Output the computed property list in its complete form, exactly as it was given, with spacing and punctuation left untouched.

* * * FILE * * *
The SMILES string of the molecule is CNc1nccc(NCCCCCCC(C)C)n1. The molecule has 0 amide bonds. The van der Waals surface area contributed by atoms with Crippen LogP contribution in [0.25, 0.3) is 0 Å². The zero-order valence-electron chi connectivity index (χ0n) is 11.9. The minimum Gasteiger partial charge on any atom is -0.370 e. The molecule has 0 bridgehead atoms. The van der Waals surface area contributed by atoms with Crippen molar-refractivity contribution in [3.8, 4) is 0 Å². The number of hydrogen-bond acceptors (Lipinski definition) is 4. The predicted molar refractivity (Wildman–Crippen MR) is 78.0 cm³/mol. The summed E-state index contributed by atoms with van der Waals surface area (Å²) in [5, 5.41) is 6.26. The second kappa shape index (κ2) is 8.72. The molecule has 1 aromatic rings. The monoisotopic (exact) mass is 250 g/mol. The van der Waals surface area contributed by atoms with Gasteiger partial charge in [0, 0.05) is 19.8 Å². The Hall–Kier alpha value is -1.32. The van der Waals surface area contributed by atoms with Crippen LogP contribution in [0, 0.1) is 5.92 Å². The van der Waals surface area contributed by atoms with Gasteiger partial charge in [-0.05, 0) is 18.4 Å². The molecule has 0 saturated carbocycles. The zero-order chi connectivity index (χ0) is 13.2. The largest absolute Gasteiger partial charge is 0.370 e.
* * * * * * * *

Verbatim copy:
The SMILES string of the molecule is CNc1nccc(NCCCCCCC(C)C)n1. The molecule has 0 amide bonds. The van der Waals surface area contributed by atoms with Crippen LogP contribution in [0.25, 0.3) is 0 Å². The zero-order valence-electron chi connectivity index (χ0n) is 11.9. The minimum Gasteiger partial charge on any atom is -0.370 e. The molecule has 0 bridgehead atoms. The van der Waals surface area contributed by atoms with Crippen molar-refractivity contribution in [3.8, 4) is 0 Å². The number of hydrogen-bond acceptors (Lipinski definition) is 4. The predicted molar refractivity (Wildman–Crippen MR) is 78.0 cm³/mol. The summed E-state index contributed by atoms with van der Waals surface area (Å²) in [5, 5.41) is 6.26. The second kappa shape index (κ2) is 8.72. The molecule has 1 aromatic rings. The monoisotopic (exact) mass is 250 g/mol. The van der Waals surface area contributed by atoms with Gasteiger partial charge in [0, 0.05) is 19.8 Å². The Hall–Kier alpha value is -1.32. The van der Waals surface area contributed by atoms with Crippen LogP contribution in [0, 0.1) is 5.92 Å². The van der Waals surface area contributed by atoms with Gasteiger partial charge in [-0.05, 0) is 18.4 Å². The molecule has 0 saturated carbocycles. The zero-order chi connectivity index (χ0) is 13.2. The largest absolute Gasteiger partial charge is 0.370 e.